There’s nothing subtle about a po-boy. They combine light, crispy French bread with heavy, hearty fillings and, if dressed, lettuce, tomato, and mayonnaise. It may be sacrilege to say so, but as a sandwich they are incredibly one-dimensional. Even the best po-boys hammer mercilessly at the same taste bud (pleasant though that sensation may be). This is a realization I’ve come to since eating at St. James Cheese Company.
The shop offers a wide variety of artisanal cheeses and cheese paraphernalia from all over the world thanks to the connections of Richard Sutton who runs the store with his wife Danielle. In 2006, they moved from London where Sutton ran the 200-year-old cheese shop Paxton and Whitfield.
Their menu makes excellent use of their cheese ”” all of the regular sandwiches are named after a type of cheese, and the “Smokey Blue” is arguably the MVP of the bunch. It’s a roast beef sandwich dressed modestly with lettuce, tomato, Worcestershire mayonnaise, and a generous crumbling of smokey blue cheese. The combination, served on toasted multigrain bread, doesn’t overpower. You’ll find new flavors in each bite, from the funk of the blue cheese to the savory tang of the mayonnaise, and of course the tender beefiness of the roast beef. Some of the sandwiches on the menu are cheesier, but the Smokey Blue has the best balance.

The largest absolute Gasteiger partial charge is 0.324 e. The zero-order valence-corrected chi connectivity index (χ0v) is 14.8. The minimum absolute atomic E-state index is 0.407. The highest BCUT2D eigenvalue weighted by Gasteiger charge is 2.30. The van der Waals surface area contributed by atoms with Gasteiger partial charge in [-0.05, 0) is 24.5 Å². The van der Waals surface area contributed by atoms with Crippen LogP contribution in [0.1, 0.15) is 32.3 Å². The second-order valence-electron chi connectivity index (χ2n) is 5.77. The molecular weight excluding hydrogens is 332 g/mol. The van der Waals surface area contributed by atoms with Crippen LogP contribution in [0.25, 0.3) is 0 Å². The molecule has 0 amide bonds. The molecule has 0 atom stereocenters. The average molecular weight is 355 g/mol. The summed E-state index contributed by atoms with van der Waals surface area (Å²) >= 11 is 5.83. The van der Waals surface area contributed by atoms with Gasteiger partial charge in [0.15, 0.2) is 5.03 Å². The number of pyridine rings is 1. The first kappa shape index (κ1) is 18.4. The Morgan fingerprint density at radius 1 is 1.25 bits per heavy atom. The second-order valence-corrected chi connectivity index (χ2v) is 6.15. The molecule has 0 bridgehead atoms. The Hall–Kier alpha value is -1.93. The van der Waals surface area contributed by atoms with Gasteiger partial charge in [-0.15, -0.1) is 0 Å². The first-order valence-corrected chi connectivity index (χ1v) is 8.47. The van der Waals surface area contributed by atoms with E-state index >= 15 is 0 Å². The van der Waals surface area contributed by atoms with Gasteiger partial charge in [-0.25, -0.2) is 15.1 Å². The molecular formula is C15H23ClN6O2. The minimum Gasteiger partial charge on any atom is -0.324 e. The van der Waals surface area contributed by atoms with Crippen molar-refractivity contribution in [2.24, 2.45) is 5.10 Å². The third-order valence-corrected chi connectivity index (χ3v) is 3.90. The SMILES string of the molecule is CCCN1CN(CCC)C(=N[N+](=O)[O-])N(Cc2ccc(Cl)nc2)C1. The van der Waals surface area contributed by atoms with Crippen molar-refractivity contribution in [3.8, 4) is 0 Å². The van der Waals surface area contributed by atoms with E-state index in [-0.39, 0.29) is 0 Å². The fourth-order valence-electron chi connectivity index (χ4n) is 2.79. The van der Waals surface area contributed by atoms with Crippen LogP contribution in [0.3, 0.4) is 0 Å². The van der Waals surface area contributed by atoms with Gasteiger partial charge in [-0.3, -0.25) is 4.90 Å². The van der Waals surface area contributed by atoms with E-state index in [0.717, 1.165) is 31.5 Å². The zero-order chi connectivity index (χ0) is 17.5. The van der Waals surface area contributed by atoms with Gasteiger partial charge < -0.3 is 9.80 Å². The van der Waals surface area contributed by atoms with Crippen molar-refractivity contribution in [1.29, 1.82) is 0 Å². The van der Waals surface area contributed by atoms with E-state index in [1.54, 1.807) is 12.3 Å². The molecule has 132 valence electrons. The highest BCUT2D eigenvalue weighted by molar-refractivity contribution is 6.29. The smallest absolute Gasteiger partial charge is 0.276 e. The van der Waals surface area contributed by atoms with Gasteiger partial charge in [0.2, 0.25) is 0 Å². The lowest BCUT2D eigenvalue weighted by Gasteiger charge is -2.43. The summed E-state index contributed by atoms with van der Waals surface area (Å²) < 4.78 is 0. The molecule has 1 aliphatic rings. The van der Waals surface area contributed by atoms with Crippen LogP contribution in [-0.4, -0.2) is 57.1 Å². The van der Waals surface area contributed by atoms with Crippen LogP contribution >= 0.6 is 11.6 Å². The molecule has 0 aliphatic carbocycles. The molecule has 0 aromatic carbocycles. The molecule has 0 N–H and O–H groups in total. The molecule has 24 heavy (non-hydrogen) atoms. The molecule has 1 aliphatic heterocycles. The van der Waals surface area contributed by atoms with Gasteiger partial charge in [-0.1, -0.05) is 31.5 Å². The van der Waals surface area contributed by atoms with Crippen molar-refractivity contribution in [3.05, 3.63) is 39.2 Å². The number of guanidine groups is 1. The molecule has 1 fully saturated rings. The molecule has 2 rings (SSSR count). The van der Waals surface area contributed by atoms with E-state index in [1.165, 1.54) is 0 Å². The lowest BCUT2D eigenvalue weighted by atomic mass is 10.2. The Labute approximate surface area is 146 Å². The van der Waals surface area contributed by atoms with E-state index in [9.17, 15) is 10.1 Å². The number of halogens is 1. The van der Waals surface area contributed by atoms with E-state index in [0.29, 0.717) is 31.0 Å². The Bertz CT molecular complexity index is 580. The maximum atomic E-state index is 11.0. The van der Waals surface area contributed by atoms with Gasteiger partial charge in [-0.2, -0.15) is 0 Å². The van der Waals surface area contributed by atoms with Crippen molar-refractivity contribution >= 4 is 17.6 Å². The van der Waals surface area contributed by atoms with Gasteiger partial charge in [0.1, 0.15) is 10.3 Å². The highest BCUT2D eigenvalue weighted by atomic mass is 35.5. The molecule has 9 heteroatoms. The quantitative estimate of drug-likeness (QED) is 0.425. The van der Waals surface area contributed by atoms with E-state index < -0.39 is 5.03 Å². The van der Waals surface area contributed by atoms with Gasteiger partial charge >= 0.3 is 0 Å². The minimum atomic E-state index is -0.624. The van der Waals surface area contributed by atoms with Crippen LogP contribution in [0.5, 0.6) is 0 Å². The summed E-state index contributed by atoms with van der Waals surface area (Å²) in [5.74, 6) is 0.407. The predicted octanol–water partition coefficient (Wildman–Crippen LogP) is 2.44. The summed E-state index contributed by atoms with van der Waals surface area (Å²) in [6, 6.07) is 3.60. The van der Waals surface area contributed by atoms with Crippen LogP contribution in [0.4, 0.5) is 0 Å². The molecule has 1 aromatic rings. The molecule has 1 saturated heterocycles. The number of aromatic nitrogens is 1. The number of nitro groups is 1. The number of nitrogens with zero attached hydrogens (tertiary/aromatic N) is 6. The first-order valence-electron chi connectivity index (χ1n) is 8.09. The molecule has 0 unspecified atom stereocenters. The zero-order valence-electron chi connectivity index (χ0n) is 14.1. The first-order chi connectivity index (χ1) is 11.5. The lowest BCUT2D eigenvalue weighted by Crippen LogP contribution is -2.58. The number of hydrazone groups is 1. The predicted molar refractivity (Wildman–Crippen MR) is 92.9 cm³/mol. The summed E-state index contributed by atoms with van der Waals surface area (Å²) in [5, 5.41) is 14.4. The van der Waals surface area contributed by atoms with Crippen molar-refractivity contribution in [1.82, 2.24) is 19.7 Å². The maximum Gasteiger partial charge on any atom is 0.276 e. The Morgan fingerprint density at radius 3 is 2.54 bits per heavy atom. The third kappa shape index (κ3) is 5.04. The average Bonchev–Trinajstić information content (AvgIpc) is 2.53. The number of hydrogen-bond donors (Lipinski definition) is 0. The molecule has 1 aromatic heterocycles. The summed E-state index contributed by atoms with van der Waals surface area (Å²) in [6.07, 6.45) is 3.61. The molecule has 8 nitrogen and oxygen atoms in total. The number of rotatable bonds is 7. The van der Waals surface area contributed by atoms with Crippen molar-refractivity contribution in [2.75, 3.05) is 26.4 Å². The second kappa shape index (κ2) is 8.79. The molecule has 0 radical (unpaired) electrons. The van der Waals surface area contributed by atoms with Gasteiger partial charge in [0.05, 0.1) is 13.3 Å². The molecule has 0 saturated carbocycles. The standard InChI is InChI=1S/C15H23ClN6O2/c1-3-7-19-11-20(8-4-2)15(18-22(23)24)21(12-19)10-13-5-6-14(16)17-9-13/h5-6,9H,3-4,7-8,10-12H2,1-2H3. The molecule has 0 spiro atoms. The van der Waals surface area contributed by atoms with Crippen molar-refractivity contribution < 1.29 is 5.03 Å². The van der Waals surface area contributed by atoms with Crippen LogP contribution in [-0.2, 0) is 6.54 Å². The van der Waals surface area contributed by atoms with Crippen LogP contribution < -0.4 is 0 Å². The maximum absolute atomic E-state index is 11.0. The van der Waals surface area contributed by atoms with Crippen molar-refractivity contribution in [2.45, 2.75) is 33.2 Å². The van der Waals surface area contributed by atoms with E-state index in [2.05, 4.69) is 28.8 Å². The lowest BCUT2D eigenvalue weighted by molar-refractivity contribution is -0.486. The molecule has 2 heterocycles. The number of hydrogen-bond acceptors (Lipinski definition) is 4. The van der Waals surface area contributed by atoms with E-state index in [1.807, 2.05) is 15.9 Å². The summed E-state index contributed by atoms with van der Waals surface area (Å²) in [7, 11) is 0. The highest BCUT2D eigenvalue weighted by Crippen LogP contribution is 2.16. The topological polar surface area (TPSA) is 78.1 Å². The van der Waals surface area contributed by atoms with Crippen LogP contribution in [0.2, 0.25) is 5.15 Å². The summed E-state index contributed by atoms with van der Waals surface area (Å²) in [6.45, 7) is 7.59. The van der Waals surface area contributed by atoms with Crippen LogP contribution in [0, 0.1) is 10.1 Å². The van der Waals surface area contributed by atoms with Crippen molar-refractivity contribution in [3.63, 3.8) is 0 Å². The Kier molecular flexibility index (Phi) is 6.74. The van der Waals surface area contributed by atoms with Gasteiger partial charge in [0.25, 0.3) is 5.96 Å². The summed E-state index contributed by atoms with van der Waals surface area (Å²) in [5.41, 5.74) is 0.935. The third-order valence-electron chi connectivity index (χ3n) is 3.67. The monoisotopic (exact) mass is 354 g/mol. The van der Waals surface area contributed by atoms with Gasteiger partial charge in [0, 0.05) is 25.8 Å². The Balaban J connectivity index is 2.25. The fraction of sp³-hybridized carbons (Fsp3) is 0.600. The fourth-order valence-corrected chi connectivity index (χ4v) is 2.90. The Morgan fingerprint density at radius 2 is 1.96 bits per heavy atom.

The shop is generally crowded during lunch, so expect to wait. In addition to the regular menu there are sandwiches on special, which have included a fantastic Cuban sandwich with pulled pork and onion mayonnaise as well as a sandwich featuring fennel-rubbed pork belly cooked in house.
Be sure to check out the shop’s blog and Twitter feed, where they post information about cheese classes and sandwich specials. And don’t be surprised if you see cheese boards provided by St. James Cheese at your favorite restaurant ”” they’ve been helping a diverse selection of restaurants, as varied as Avenue Pub and Commander’s Palace, select cheeses to supplement their menus.